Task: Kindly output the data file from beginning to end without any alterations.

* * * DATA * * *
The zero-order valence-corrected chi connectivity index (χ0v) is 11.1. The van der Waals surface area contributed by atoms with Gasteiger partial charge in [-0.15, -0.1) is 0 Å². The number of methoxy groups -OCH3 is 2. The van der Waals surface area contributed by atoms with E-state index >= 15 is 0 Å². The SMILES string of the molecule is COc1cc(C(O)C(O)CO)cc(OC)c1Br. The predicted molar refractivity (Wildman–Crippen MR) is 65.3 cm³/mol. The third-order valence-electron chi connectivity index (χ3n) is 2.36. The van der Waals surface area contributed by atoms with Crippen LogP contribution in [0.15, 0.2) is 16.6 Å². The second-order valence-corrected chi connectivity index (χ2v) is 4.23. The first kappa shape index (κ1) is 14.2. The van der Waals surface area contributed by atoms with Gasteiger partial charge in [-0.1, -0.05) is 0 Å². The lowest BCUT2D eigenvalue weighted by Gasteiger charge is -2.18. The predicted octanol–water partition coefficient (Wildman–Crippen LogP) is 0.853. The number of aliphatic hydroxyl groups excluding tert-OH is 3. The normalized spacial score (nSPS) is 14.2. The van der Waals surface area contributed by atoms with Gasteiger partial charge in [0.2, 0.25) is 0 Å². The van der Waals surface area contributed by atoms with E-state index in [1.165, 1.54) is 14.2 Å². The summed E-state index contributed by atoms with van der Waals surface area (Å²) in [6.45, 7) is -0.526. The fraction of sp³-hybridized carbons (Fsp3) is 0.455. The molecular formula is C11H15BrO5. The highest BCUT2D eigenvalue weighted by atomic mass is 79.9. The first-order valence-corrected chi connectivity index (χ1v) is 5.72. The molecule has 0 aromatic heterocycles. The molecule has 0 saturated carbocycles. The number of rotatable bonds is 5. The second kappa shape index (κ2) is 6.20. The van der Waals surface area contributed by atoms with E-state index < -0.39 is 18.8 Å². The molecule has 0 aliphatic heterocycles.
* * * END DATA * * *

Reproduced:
The zero-order valence-corrected chi connectivity index (χ0v) is 11.1. The van der Waals surface area contributed by atoms with Gasteiger partial charge in [-0.15, -0.1) is 0 Å². The number of methoxy groups -OCH3 is 2. The van der Waals surface area contributed by atoms with E-state index >= 15 is 0 Å². The SMILES string of the molecule is COc1cc(C(O)C(O)CO)cc(OC)c1Br. The predicted molar refractivity (Wildman–Crippen MR) is 65.3 cm³/mol. The third-order valence-electron chi connectivity index (χ3n) is 2.36. The van der Waals surface area contributed by atoms with Crippen LogP contribution in [0.15, 0.2) is 16.6 Å². The second-order valence-corrected chi connectivity index (χ2v) is 4.23. The first kappa shape index (κ1) is 14.2. The van der Waals surface area contributed by atoms with Gasteiger partial charge in [-0.1, -0.05) is 0 Å². The lowest BCUT2D eigenvalue weighted by Gasteiger charge is -2.18. The predicted octanol–water partition coefficient (Wildman–Crippen LogP) is 0.853. The number of aliphatic hydroxyl groups excluding tert-OH is 3. The normalized spacial score (nSPS) is 14.2. The van der Waals surface area contributed by atoms with Gasteiger partial charge in [0.2, 0.25) is 0 Å². The van der Waals surface area contributed by atoms with E-state index in [1.165, 1.54) is 14.2 Å². The summed E-state index contributed by atoms with van der Waals surface area (Å²) in [6.45, 7) is -0.526. The fraction of sp³-hybridized carbons (Fsp3) is 0.455. The molecular formula is C11H15BrO5. The highest BCUT2D eigenvalue weighted by atomic mass is 79.9. The first-order valence-corrected chi connectivity index (χ1v) is 5.72. The molecule has 0 aromatic heterocycles. The molecule has 0 saturated carbocycles. The number of rotatable bonds is 5. The second kappa shape index (κ2) is 6.20. The van der Waals surface area contributed by atoms with E-state index < -0.39 is 18.8 Å². The molecule has 0 aliphatic heterocycles.